Have all your media on your computer? No problem, a dock and a large HDD make an excellent, small and ecnomical backup solution. Its actually much cheaper than optical media per unit of data :)
 

aaronspink

2[H]4U
Joined
Jun 7, 2004
Messages
2,122
A nice wiki on the history war: https://en.wikipedia.org/wiki/High-definition_optical_disc_format_war

I'd say its easy why people could disagree on the how and why of how it ended up. Things I do remember was that in the beginning the local BB had near equal space for each format. Almost overnight a few months in and HD DVD went to a couple of sections. A month after than then 1 and then delegated to the bargain bins.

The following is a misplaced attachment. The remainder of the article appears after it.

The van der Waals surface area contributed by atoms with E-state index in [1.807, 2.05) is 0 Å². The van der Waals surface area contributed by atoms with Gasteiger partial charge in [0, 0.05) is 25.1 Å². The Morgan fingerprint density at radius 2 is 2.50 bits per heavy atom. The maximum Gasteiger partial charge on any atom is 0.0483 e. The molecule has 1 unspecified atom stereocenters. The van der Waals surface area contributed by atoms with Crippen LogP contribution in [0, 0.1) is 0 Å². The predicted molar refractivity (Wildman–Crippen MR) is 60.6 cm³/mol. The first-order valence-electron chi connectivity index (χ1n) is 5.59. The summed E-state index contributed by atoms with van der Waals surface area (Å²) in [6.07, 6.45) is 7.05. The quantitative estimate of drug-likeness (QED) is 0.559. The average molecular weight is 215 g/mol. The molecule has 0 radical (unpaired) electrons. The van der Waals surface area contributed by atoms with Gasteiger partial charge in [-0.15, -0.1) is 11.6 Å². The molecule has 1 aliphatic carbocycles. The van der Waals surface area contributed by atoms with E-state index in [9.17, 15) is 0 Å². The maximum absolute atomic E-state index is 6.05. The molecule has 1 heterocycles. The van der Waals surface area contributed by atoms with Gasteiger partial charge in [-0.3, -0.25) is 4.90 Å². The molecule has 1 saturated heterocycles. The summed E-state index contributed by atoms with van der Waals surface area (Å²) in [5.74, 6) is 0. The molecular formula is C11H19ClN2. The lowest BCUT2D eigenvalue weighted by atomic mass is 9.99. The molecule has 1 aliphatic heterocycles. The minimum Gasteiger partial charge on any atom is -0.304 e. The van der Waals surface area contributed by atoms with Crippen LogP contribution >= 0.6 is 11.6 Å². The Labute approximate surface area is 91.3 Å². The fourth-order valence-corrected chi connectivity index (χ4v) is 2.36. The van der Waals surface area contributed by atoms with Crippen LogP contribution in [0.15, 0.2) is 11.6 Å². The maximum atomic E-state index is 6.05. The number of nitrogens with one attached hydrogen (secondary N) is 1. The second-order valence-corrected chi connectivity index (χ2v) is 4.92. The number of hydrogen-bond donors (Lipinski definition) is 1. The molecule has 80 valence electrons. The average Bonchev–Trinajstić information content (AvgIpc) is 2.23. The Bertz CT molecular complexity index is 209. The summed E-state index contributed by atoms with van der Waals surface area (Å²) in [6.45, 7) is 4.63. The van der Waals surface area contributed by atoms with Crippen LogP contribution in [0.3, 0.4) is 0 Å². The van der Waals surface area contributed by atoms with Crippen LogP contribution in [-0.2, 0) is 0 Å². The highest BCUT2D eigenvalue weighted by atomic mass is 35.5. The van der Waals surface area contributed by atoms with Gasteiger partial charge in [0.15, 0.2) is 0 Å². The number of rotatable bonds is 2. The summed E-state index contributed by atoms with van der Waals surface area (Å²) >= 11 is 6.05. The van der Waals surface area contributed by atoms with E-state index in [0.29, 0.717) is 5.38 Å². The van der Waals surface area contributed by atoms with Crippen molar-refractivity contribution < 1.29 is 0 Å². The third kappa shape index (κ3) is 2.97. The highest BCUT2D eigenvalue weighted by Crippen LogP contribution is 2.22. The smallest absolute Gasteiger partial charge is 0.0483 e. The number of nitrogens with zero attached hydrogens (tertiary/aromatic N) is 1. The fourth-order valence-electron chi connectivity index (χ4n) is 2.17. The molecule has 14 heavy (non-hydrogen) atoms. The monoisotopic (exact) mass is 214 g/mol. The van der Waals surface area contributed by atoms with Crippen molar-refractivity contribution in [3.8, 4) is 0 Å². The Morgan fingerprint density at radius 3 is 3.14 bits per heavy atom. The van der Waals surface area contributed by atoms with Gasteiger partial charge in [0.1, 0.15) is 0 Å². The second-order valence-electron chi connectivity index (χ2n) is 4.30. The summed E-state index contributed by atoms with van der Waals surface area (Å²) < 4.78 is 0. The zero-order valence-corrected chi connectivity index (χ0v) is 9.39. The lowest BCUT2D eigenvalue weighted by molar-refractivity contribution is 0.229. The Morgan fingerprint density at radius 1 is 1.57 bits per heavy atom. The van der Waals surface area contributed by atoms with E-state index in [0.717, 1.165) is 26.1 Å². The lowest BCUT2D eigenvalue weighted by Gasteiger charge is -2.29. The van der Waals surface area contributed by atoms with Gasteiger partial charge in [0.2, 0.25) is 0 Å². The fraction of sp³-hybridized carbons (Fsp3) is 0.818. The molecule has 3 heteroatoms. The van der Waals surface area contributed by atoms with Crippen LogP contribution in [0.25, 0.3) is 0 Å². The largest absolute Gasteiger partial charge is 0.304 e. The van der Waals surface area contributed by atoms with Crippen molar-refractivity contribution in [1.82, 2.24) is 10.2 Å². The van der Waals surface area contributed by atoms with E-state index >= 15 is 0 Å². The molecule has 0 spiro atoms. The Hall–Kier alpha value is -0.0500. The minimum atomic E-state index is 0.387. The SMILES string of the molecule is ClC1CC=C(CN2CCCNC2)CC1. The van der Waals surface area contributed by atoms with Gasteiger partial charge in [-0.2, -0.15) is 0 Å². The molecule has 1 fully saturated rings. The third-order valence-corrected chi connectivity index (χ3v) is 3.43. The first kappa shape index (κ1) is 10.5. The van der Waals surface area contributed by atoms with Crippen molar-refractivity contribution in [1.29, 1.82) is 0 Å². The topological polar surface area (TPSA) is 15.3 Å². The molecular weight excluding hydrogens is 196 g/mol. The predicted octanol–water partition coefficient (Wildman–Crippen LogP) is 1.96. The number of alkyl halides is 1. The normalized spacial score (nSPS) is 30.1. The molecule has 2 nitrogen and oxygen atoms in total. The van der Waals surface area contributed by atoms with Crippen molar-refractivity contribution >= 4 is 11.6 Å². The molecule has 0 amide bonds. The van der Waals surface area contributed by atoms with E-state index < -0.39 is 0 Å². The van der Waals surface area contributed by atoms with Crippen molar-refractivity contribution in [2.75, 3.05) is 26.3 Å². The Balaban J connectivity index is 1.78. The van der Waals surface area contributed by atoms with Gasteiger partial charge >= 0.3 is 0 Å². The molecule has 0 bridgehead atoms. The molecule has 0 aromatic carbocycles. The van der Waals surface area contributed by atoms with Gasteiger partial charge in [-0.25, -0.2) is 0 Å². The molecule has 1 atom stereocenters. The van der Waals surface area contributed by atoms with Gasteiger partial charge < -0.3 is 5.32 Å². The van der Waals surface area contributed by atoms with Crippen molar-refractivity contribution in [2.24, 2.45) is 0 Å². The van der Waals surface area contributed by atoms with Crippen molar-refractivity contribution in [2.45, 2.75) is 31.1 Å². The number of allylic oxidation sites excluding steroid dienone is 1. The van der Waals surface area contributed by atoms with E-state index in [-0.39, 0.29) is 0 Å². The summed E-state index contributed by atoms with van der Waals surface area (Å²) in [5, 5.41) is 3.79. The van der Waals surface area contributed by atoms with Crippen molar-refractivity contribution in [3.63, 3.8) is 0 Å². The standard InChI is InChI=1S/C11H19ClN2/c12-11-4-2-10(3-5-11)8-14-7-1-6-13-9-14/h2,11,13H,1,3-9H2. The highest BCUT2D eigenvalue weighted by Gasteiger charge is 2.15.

I do however strongly disagree about the quality of HD DVD vs Blu-Ray. Coming from DVD and sure it looked nice, especially if compared to single layer DVD. I started picking up some before I even had a player because of a couple exclusives at the time(Excalibur and something else I can't remember). Once MS discounted the x-box drive I picked it and about a dozen movies for around $160 at a local gamestop. It was pretty easy to get running on my rig. By then I had numerous Blu-ray players in the house including my rigs and I made like for like movie comparisons from both formats. HD DVD was only using Mpeg 2 w/ lower bit rates while BD was a mix at the time of Mpeg 2 or AVCH H.264 Mp4 but many mpeg2's were reissued later in AVC H.264 Mp4. I don't specifically remember the color depth on HD DVD but it too seemed a bit bland compared to the Blu-ray counterparts. On large t.v.s it was pretty easy to make out the extra 'noise' on HD DVD due to its compression techniques. Honestly Mpeg 2 was a horrible and bloated choice for this.